Since she couldn’t tell me which one she thought was the preserved one she saw my point.
      I don’t believe it is that difficult to do a little theological studying on our own to make intelligent decisions regarding our beliefs. It’s the tyrants who make it difficult by limiting education.

    2. 42
      2+2=4 again

      Yes, every time a new “translation” comes out, in order to get copyrights, in order to receive royalties, they have to tweak what’s there.  I have several good translations for that reason, but also have an interlinear Bible, and am taking Hebrew again, after many years.  I could be talked circles around, theologically and philosophically, but I don’t go there.  Am learning, and yet know what I know.  I try to be respectful, even with folks I consider arrogant and bigoted.  That usually entails me listening to them with little response if any, but God knows.  He’s been very patient with me, so should I.
      Like Paul says, “now, we see through a glass, dimly”.  We’re still promised by Jesus Christ that the Holy Spirit will guide believers into all truth, that His word is truth, that He is the way, the truth and the life.  I agree with you, Patti, and if we’re doing our best to be open to His leading, use logic and critical thinking as best we can, look at Scripture as a whole and reading for context, cross referencing, etc., we shouldn’t worry.  Like King David said, he didn’t concern himself with things that were “too high” for him.  Sometimes, (been a Christian 38 years and in several different types of denominations, before and after believing, for which I’m grateful) God has revealed something that I wouldn’t have been mature enough to accept before, yet, isn’t there a place in the OT where God says His word can be understood by a child?  (^:  “We’ll understand it better, by and by”.
      I think the canon was closed before the Catholic church was established, but I could certainly be wrong.  Not responding to your last post, FWIW, not out of offense or rudeness, but simply because I saw John’s response. 

    3. 43
      Faith

      Oh I understand your concern Patti- No, I just love the Word of God and do not like to see the dissection of it. I just get a little testy, but I am a small petite woman that gets a tad fired up. :) Jesus gave us the Word so that we could understand not be confused by it, that is why I get incensed by all these books trying to make it more complicated then it is.  If Jesus hung out with the women and children and loved the lowly – He would definitely not make it hard for us to understand.  He was simple, yet in depth that astounded the Pharisees; I just think if we just stop and let the truth be spoken through His Word it will be spoken in His timing.  Satan is the author of confusion, not God.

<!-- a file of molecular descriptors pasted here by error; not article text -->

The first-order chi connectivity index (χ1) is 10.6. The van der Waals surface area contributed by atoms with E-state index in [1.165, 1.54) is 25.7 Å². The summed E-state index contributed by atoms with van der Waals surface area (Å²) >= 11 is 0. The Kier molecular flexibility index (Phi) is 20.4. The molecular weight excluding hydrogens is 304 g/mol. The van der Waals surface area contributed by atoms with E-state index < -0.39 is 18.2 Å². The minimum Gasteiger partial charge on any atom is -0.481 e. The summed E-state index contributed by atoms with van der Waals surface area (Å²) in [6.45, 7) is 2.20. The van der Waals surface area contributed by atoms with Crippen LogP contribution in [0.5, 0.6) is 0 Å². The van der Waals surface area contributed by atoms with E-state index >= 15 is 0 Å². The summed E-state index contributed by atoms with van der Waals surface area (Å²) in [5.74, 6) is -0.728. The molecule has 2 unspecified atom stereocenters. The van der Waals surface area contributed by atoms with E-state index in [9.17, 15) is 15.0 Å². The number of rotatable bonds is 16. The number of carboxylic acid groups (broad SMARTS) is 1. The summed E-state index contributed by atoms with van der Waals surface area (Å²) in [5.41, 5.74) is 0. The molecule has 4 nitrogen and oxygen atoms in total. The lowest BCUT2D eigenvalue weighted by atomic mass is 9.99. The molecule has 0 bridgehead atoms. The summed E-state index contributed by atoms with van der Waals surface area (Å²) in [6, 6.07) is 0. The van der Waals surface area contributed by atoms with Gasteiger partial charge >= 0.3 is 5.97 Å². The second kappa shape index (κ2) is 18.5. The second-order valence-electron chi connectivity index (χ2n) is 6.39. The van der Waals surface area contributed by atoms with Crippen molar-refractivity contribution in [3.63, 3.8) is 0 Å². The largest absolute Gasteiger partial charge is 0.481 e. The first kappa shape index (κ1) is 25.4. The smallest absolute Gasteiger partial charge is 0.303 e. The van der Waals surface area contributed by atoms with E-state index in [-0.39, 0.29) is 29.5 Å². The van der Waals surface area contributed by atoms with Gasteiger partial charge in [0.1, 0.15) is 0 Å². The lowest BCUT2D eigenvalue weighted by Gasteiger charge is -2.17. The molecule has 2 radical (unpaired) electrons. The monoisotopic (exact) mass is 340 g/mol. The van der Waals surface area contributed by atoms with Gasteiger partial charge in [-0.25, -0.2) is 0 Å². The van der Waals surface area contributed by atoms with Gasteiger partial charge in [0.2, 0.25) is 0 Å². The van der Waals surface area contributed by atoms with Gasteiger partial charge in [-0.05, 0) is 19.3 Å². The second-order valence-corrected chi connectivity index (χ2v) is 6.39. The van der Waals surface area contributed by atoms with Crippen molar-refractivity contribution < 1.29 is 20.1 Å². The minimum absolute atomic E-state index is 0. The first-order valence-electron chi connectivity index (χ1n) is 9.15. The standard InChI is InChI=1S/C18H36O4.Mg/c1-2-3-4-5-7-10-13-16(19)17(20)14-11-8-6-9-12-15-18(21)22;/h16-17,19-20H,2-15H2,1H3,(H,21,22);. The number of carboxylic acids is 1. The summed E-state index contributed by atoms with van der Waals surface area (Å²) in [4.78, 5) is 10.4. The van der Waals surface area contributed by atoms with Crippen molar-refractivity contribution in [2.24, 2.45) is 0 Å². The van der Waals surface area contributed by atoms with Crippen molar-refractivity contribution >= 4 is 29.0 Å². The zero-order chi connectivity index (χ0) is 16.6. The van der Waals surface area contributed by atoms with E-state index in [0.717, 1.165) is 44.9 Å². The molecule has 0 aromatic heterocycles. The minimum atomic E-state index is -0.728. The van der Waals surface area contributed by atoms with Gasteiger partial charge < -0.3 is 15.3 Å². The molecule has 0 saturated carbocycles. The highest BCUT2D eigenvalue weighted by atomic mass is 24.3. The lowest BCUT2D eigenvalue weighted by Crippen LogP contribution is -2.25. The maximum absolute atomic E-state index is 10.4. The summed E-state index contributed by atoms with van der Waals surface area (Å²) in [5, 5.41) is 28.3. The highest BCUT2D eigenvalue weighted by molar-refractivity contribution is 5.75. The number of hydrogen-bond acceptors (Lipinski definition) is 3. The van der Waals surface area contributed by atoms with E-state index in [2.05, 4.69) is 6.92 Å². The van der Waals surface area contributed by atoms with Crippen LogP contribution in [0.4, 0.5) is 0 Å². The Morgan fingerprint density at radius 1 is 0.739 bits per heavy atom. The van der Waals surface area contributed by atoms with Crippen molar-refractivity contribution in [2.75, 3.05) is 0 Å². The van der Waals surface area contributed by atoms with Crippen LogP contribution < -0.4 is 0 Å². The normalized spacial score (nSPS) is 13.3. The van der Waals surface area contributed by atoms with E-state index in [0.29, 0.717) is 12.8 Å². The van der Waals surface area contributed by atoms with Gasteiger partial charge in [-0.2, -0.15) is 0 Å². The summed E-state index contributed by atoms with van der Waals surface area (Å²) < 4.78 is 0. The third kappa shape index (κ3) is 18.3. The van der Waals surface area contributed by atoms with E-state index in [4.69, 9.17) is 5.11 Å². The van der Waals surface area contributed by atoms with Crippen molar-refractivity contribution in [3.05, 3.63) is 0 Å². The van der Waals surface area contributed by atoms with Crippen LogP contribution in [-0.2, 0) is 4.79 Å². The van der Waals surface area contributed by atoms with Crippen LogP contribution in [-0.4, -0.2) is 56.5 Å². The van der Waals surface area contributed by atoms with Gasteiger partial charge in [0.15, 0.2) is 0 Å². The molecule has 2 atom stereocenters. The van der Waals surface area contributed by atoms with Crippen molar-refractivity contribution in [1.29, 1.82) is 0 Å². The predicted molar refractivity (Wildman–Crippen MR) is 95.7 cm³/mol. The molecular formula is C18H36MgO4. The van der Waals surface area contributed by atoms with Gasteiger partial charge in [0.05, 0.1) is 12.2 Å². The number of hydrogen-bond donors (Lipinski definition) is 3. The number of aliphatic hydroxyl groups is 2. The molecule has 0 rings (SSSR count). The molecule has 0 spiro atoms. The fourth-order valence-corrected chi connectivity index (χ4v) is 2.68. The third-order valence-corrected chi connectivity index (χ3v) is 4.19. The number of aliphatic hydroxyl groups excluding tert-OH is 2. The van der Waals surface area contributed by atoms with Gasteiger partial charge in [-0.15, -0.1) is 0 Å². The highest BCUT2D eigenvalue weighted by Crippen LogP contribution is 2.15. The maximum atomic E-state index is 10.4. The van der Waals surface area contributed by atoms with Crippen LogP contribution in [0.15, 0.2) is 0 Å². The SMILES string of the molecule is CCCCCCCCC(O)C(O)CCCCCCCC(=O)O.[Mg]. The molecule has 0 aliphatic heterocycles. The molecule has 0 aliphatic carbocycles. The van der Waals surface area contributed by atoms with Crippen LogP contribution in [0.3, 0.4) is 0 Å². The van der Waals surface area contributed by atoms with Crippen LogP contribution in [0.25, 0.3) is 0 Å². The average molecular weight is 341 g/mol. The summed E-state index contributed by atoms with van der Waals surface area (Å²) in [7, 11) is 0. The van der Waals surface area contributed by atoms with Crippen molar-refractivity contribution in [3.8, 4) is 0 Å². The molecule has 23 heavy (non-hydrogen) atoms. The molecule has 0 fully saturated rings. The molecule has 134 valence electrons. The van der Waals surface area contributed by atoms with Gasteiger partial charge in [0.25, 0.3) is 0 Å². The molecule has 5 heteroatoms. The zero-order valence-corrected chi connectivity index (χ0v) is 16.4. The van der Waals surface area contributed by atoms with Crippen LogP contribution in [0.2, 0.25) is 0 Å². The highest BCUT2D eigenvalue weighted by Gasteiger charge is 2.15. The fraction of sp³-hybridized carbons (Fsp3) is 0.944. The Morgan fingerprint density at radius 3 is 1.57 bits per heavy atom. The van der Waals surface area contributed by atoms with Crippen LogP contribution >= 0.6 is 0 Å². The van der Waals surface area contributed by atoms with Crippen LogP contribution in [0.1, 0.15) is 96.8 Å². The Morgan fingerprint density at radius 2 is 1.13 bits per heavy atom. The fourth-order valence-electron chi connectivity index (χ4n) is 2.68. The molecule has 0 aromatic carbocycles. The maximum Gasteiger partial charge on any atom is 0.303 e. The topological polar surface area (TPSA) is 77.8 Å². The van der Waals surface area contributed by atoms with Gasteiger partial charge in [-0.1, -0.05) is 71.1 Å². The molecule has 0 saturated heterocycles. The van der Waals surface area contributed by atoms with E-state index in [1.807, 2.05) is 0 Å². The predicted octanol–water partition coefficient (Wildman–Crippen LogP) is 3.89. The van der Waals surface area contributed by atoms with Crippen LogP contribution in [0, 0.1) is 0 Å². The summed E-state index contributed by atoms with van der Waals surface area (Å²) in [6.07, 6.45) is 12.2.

Enjoyed the discussion FWIW.

    4. 44
      Faith

      By the way to expand on what 2+2=4 said about translations is that many of the todays translations are done by  more secular “Christian” publishing companies and do not have the best motives for it.  I won’t go into what I found out that many are doing to place their own touch to Gods Word. We now see the Green Bible, the Hunters Bible, the teenage Bible, the NEWEST NIV which has gender changes and so on. So I just use the older versions myself- before the sixties and seventies. Still I know that He will keep His Word and that I can trust in Him.

    5. 45
      FWIW

      2+2=4 again,
       
      That is not a problem at all. It was right for you to honor John’s request.
       
      Here is an interesting piece of info I found concerning Luther’s view of certain books:
       
      “Luther made an attempt to remove the books of Hebrews, James, Jude and Revelation from the canon (notably, he perceived them to go against certain Protestant doctrines such as sola gratia and sola fide), but this was not generally accepted among his followers. However, these books are ordered last in the German-language Luther Bible to this day.[4]
      If Luther’s negative view of these books were based only upon the fact that their canonicity was disputed in early times, 2 Peter might have been included among them, because this epistle was doubted more than any other in ancient times. However, the prefaces that Luther affixed to these four books makes it evident that his low view of them was more due to his theological reservations than with any historical investigation of the canon.”
       
      http://en.wikipedia.org/wiki/Luther%27s_canon